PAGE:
2006 Volume 114 Issue 1329 Pages 415-417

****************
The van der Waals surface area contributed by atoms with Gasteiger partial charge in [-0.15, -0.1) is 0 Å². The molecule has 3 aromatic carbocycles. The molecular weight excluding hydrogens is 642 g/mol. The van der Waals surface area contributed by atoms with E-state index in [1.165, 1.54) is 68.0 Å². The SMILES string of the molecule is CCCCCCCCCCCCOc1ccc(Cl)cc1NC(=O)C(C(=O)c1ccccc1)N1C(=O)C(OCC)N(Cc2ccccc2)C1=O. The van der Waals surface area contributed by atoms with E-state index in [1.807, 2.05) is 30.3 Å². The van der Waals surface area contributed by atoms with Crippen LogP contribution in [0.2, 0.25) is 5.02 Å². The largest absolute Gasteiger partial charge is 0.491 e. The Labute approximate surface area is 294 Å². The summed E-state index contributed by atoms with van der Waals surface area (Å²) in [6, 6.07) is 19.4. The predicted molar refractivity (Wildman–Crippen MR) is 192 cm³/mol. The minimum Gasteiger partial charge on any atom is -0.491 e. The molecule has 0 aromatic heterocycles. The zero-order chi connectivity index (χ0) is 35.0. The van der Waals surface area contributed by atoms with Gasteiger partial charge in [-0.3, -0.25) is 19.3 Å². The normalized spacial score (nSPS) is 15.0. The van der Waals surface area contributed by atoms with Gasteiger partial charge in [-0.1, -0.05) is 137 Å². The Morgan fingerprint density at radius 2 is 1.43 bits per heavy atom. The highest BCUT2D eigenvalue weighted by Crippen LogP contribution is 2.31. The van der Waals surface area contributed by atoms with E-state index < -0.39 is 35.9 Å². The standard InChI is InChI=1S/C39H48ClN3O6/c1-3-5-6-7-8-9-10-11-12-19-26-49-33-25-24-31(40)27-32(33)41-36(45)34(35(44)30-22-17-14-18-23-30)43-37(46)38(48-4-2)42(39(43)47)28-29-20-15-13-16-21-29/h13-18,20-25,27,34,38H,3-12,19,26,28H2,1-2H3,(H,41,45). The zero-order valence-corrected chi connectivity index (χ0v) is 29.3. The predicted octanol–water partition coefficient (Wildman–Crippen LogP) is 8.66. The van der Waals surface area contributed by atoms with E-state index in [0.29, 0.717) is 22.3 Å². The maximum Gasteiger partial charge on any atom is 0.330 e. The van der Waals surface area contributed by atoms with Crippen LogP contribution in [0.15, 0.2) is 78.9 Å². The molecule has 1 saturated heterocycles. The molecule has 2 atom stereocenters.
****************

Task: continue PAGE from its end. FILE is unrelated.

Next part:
The surface of six different grades of commercial sub-micron high purity α-Al2O3 powders produced by two different processes, in-situ chemical vapor deposition (“A” powders), and hydrolysis of aluminum alkoxide (“B” powders) methods, were evaluated by temperature programmed desorption mass spectrometry (TPDMS) and diffuse reflectance infrared Fourier transform (DRIFT) spectroscopy. Desorption of CO2 molecules was detected for all the powders, but the quantity was greater for the “B” powders than the “A” powders. The maximum of the CO2 desorption peak was in the range of 230-270°C for all powders. The desorbed CO2 peak was considered to evolve from adsorbed CO2 molecules forming hydrogen carbonyl groups through interaction with the AlIV-OH groups on the α-Al2O3 surfaces. The DRIFT spectra of the powders heated at 700°C under vacuum confirmed a larger population of AlIV-OH groups on the surface of the “B” powders. The present study clearly demonstrates the presence and quality of the AlIV on the surface of α-Al2O3 powders and the effect of the type of manufacturing process on their proportion.